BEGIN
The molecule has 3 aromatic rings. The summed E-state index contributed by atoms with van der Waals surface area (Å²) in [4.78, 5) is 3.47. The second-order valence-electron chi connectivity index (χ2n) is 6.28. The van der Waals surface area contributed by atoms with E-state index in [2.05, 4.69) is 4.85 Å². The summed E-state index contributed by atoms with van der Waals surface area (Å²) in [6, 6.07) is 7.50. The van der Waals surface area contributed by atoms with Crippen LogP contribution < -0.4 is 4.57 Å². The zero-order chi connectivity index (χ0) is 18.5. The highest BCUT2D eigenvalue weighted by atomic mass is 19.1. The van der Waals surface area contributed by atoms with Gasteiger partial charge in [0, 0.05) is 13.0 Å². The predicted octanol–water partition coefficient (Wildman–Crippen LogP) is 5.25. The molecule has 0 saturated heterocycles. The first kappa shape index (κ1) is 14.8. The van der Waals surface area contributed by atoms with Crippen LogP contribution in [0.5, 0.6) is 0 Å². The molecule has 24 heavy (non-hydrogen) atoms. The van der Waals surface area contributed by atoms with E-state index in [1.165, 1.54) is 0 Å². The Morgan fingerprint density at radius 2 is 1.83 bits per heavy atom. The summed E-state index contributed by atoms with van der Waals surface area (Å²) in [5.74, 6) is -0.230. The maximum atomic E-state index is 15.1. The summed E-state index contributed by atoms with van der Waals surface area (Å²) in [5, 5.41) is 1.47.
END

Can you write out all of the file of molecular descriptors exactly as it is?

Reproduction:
The molecule has 3 aromatic rings. The summed E-state index contributed by atoms with van der Waals surface area (Å²) in [4.78, 5) is 3.47. The second-order valence-electron chi connectivity index (χ2n) is 6.28. The van der Waals surface area contributed by atoms with E-state index in [2.05, 4.69) is 4.85 Å². The summed E-state index contributed by atoms with van der Waals surface area (Å²) in [6, 6.07) is 7.50. The van der Waals surface area contributed by atoms with Crippen LogP contribution < -0.4 is 4.57 Å². The zero-order chi connectivity index (χ0) is 18.5. The highest BCUT2D eigenvalue weighted by atomic mass is 19.1. The van der Waals surface area contributed by atoms with Gasteiger partial charge in [0, 0.05) is 13.0 Å². The predicted octanol–water partition coefficient (Wildman–Crippen LogP) is 5.25. The molecule has 0 saturated heterocycles. The first kappa shape index (κ1) is 14.8. The van der Waals surface area contributed by atoms with Crippen LogP contribution in [0.5, 0.6) is 0 Å². The molecule has 24 heavy (non-hydrogen) atoms. The van der Waals surface area contributed by atoms with E-state index in [1.165, 1.54) is 0 Å². The Morgan fingerprint density at radius 2 is 1.83 bits per heavy atom. The summed E-state index contributed by atoms with van der Waals surface area (Å²) in [5.74, 6) is -0.230. The maximum atomic E-state index is 15.1. The summed E-state index contributed by atoms with van der Waals surface area (Å²) in [5, 5.41) is 1.47.